Two members of the University of Maryland Medical System Board of Directors stepped down on Tuesday and four others agreed to a leave of absence, as the system struggles to deal with conflict of interest allegations that have angered state leaders and led to demands for reform.
In a statement, UMMS Board Chairman Stephen A. Burch said he had accepted the resignation of board members John W. Dillon and Robert L. Pevenstein.
He offered no explanation for why those two members decided to step down.
“This is not a reflection on any of the affected Board members or their businesses,” Burch wrote.
“Our Board members are incredibly talented professionals who bring invaluable expertise and perspective while advancing Maryland’s own world-class health care system.”
According to bloomberg.com, Dillon has served as a director of Mid Atlantic Medical Services since 2000.
According to the University System of Maryland website, Pevenstein is Chairman of QuadraMed, a health care information technology company, and for companies in the telecom and mining industries.
Burch said he requested that four members “whose businesses currently have relationships with the Medical System — August J. Chiasera, Francis X. Kelly, James A. Soltesz and Walter A. Tilley, Jr. — to immediately take a voluntary leave of absence from the Board while we thoroughly review our governance practices and move toward even greater transparency.”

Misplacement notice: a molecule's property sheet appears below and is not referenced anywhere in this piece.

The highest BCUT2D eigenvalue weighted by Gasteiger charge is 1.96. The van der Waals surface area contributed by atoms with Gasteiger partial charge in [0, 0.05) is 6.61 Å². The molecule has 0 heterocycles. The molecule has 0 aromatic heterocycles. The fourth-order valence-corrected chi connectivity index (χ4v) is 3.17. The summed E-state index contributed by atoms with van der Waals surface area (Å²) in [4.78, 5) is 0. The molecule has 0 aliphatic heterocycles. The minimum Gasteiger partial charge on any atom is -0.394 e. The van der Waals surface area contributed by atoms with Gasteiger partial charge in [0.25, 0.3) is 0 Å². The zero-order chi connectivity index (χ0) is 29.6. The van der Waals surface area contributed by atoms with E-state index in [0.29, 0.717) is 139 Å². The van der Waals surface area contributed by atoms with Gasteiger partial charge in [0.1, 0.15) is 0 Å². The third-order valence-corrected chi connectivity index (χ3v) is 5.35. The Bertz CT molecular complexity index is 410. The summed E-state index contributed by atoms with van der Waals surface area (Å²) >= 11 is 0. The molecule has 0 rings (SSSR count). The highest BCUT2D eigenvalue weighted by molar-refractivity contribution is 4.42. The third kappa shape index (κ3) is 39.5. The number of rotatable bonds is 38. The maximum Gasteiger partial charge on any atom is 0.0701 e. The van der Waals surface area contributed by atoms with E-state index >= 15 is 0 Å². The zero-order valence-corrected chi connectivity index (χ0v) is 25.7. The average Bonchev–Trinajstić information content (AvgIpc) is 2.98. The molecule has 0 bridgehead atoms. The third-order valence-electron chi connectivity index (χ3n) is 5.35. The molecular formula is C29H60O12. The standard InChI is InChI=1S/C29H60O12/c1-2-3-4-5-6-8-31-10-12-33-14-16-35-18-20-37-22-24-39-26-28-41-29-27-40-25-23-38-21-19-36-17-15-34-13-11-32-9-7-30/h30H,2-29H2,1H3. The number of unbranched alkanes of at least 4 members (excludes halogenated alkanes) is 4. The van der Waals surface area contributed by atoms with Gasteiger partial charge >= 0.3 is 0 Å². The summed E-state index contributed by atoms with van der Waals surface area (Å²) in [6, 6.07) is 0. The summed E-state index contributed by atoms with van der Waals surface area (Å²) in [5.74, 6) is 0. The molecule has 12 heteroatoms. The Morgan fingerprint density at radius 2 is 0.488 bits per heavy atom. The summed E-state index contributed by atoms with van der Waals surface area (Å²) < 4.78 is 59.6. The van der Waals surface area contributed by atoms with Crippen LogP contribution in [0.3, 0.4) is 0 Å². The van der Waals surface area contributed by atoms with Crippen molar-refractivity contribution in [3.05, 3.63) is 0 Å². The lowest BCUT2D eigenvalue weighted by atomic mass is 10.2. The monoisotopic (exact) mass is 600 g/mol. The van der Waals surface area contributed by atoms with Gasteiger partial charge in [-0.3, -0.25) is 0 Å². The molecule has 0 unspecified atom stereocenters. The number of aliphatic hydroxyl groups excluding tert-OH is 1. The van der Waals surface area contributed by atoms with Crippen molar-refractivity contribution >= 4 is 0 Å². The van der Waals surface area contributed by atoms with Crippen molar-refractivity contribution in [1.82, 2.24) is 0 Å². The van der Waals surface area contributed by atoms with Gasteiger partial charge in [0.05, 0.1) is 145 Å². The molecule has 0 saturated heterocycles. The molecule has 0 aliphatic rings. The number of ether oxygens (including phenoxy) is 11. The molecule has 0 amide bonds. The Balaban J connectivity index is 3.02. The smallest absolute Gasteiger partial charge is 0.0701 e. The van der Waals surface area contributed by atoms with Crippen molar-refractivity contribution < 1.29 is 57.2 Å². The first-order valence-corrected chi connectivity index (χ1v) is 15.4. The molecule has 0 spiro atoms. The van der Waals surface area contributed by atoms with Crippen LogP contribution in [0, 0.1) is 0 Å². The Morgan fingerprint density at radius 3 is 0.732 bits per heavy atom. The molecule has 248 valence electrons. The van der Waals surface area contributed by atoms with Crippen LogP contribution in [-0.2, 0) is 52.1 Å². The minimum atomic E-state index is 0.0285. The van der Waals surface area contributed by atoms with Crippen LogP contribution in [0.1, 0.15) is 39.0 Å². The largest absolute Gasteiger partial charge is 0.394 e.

Late Monday, Baltimore Mayor Catherine E. Pugh (D) resigned from the board, amid reports that she had pocketed $100,000 after the medical system bought 100,000 copies of her children’s books.
The actions come days after The Baltimore Sun reported that nine people on the system’s 30-member board have financial ties to the organization.
“There is nothing more important than the trust of those who depend on our leadership,” Burch said in explaining the moves.
The UMMS executive team is scheduled to meet with Gov. Lawrence J. Hogan Jr. (R), Senate President Thomas V. Mike Miller Jr. (D-Calvert) and House Speaker Michael E. Busch (D-Anne Arundel) in the State House on Wednesday.
In comments last week, Hogan said the situation is “not just unseemly, it is appalling, and I have called for an immediate and full review.”
Miller and Busch have castigated the board as well – and the topic is likely to come up again when the Board of Public Works meets on Wednesday morning.
Sen. Jill P. Carter (D-Baltimore City) has introduced legislation to bar board members from benefiting from their service.
“I’m hoping the bill is going to pass and be a vehicle for reform,” she said in an interview on Tuesday.
“This bill opened up a lot of people’s eyes about some of the self-dealing that was going on, and I think that’s important.”
She said her colleagues have suggested that the legislature “take a look at other boards” as well.
“I think the public trust has been harmed, based on the information that’s come out, and the extreme amount of money that’s being earned and gained from members of the board — things that apparently don’t go through the procurement process.”
“The cat is out of the bag now.”